Industry Changes Reflected in NFP Business Realignment

The firm says its personnel changes will help it meet clients “wherever they are” and address the needs of plan sponsors, family offices and high-net-worth individuals equally.

By DJ Shaw

This week, NFP announced the reorganization of its business segments to better meet the needs of its clients.

As the firm tells PLANADVISER, moving forward, there will be three “distinct yet integrated” business segments. These are property and casualty; benefits and life; and wealth and retirement. According to the firm, this new approach will allow the company to sharpen its focus on delivering holistic guidance to clients.

“This realignment better integrates our offerings,” says Doug Hammond, NFP’s chairman and CEO. “Our expertise and best-in-class consultants and advisers give plan sponsors, family offices and high-net-worth individuals a trusted partner they can rely on to successfully pursue their goals.”

Each business segment will continue to operate in the areas it knows best to service specific challenges in complex environments, and the segments will communicate and collaborate as needed.

The firm wants to be able to equally address the needs of plan sponsors, family offices and high-net-worth individuals, says Mike Goldman, NFP’s chief operating officer. They feel like they have well-rounded offerings for all the different types of companies they serve.

“The real goal is to be able to meet client’s needs wherever they are, whether that’s at the corporate level or the individual level,” Goldman says. “We strive to able to provide an incredibly effective set of services to those folks so that we can really be their trusted adviser across the board.”

As noted by Goldman and Hammond, the change also reflects the increased scale of NFP’s wealth management and retirement businesses, which has a combined total of approximately $445 billion in assets under management. Through the acquisition of financial advisory businesses and significant investments in people and technology, the company says it has expanded its capabilities across individual wealth management and institutional asset management services.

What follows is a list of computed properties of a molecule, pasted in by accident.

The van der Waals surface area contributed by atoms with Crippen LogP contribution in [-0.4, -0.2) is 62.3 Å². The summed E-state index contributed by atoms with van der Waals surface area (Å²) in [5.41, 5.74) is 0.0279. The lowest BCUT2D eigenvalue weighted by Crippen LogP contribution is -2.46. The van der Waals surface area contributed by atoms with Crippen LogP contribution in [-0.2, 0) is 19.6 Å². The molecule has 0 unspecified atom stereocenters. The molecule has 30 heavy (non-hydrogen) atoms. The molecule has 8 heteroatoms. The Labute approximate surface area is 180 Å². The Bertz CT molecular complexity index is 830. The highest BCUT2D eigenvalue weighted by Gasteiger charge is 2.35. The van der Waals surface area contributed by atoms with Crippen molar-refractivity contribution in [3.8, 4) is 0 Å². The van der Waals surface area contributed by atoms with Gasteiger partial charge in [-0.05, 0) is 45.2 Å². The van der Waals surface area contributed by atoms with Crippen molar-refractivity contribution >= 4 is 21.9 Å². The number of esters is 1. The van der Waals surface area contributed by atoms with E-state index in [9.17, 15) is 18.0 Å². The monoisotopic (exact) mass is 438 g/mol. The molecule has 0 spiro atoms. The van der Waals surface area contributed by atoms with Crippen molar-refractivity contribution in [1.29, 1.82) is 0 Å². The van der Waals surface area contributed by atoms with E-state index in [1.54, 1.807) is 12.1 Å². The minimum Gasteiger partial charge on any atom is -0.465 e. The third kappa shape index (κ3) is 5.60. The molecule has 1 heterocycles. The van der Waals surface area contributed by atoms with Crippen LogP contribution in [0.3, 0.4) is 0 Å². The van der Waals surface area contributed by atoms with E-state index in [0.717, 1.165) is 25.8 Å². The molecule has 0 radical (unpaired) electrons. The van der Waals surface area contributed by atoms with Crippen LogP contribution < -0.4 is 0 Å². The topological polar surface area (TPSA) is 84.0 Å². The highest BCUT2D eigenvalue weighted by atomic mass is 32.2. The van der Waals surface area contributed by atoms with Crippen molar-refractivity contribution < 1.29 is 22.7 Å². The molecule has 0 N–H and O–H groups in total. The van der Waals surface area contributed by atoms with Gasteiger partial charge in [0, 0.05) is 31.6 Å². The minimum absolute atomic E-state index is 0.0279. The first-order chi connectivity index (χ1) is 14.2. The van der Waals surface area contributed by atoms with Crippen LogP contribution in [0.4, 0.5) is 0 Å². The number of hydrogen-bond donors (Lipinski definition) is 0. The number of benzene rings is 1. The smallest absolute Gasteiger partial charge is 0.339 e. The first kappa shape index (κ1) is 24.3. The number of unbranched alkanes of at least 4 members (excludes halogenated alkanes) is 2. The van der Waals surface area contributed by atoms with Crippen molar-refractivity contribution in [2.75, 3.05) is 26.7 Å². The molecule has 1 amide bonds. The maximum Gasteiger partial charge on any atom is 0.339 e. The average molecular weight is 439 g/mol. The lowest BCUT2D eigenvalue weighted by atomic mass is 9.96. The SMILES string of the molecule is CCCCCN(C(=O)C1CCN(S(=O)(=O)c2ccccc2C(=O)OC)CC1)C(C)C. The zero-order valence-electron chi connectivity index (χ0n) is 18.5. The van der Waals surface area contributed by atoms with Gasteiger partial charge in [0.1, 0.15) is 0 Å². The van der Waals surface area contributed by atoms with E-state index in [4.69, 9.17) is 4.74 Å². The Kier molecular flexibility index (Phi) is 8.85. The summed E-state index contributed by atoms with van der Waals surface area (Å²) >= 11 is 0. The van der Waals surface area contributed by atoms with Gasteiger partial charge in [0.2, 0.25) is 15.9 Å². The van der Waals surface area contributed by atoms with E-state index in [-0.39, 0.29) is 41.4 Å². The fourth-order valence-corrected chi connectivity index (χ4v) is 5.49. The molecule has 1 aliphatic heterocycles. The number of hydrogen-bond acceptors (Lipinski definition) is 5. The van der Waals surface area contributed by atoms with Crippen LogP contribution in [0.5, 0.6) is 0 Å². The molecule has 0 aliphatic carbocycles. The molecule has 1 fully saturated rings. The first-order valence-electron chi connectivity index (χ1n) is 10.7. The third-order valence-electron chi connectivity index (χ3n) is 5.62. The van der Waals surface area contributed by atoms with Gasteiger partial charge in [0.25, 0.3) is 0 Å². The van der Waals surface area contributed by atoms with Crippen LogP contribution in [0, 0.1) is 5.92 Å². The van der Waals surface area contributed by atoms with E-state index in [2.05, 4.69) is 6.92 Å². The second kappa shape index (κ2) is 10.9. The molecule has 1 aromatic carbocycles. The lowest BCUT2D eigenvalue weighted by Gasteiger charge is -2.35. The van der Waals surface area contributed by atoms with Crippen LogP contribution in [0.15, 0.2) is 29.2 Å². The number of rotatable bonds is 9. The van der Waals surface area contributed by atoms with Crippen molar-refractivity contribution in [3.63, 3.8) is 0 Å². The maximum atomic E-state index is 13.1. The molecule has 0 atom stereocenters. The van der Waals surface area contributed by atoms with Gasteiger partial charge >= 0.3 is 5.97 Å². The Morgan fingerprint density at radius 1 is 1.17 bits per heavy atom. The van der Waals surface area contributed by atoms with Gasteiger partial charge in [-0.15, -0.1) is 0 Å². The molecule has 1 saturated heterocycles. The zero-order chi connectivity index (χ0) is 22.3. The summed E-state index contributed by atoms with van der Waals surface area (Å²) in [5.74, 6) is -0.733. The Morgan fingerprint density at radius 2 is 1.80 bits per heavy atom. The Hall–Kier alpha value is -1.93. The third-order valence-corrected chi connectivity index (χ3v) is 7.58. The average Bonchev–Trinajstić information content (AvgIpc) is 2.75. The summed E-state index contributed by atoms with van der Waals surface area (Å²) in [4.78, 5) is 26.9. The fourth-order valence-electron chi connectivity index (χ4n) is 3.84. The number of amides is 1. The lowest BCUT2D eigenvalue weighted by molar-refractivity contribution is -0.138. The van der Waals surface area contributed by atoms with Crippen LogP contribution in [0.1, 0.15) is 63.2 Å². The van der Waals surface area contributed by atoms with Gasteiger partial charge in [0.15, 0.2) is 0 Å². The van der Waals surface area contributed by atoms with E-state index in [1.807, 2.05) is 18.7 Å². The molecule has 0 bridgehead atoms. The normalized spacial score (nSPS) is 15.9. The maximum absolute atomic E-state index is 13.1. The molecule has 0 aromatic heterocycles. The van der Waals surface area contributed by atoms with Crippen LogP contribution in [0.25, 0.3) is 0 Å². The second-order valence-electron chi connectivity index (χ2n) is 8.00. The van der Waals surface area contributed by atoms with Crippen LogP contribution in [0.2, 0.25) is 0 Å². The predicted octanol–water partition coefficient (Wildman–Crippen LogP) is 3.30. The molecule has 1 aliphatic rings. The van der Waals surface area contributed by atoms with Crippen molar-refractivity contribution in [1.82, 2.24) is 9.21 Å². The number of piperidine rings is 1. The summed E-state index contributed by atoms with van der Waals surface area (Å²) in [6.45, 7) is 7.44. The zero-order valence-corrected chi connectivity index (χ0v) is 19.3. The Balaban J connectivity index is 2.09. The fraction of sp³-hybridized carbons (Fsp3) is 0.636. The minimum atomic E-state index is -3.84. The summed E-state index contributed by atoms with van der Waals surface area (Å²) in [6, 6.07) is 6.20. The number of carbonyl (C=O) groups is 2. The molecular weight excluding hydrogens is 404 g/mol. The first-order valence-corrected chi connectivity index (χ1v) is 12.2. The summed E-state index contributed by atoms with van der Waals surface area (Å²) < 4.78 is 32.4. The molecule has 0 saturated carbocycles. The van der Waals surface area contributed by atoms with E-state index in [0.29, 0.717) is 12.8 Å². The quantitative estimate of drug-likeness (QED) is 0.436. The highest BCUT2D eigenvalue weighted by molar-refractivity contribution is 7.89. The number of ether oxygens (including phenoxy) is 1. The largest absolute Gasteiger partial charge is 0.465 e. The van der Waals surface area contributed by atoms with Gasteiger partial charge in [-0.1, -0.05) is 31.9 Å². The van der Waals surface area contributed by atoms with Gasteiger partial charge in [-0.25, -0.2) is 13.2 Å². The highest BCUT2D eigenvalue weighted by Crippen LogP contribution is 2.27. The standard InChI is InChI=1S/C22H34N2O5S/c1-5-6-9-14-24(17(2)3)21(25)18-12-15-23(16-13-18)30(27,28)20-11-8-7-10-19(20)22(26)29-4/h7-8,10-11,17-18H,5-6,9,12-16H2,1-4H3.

Within the NFP family of brands, Wealthspire Advisors provides financial planning and investment expertise for high-net-worth families, individuals and family offices. Fiducient Advisors provides advisory services for retirement plan sponsors, endowments and foundations, private clients and financial institutions.

Goldman says NFP has done a number of acquisitions over the past decade to increase its presence in the wealth management and retirement space, with the goal of increasing its geographic presence and rounding out its suite of services in each of the serviced regions.

The firm has seen many advantages as it continues to scale, Goldman says. Greater scale enables the firm to have the best people available and to make the best investments using the best services and technology, he says. Further, scaling geographically means NFP can “meet people where they are at.”

“You’re able to make sure that you have access to the to the most attractive investment options for your clients and an ability to demonstrate to them the type of service that you need to be able to provide, Goldman says. “[You] then also have the technology that allows them to very seamlessly see their data and access their data in any way that they want.”

The challenge is making sure that the firm is able to maintain its culture, Goldman says. He wants people to feel connected to the broader organization.

“I think you have to be you have to be very deliberate about making sure to both acquire the right firms with the right cultural fit, and then really spend the time to make sure that the people are highly engaged, in that they have a chance to spend time together, because I think that’s what ends up building the strongest culture,” Goldman says. “That’s the biggest challenge, and it’s one we’re very focused on.”

The reorganization will allow NFP’s clients, acquisitions, acquisition prospects and investors to have an open look into the size and quality of the retirement and wealth business, Goldman says. They wanted to make it easier for people to see. People may have associated the firm with the insurance brokerage side of the business, but he believes that they do retirement and wealth just as well.

“We’ve built something special in our wealth management and retirement businesses, and we believe we can go even further for our clients,” says Ed O’Malley, executive vice president, head of insurance brokerage and consulting. “The diversity within our platform is key. Whether it’s an employee planning for their future, a plan sponsor eager to retain their talent, a family office helping a client leave a legacy or a mission-based foundation, NFP has a portfolio of exceptional advisers and solutions to help them succeed.”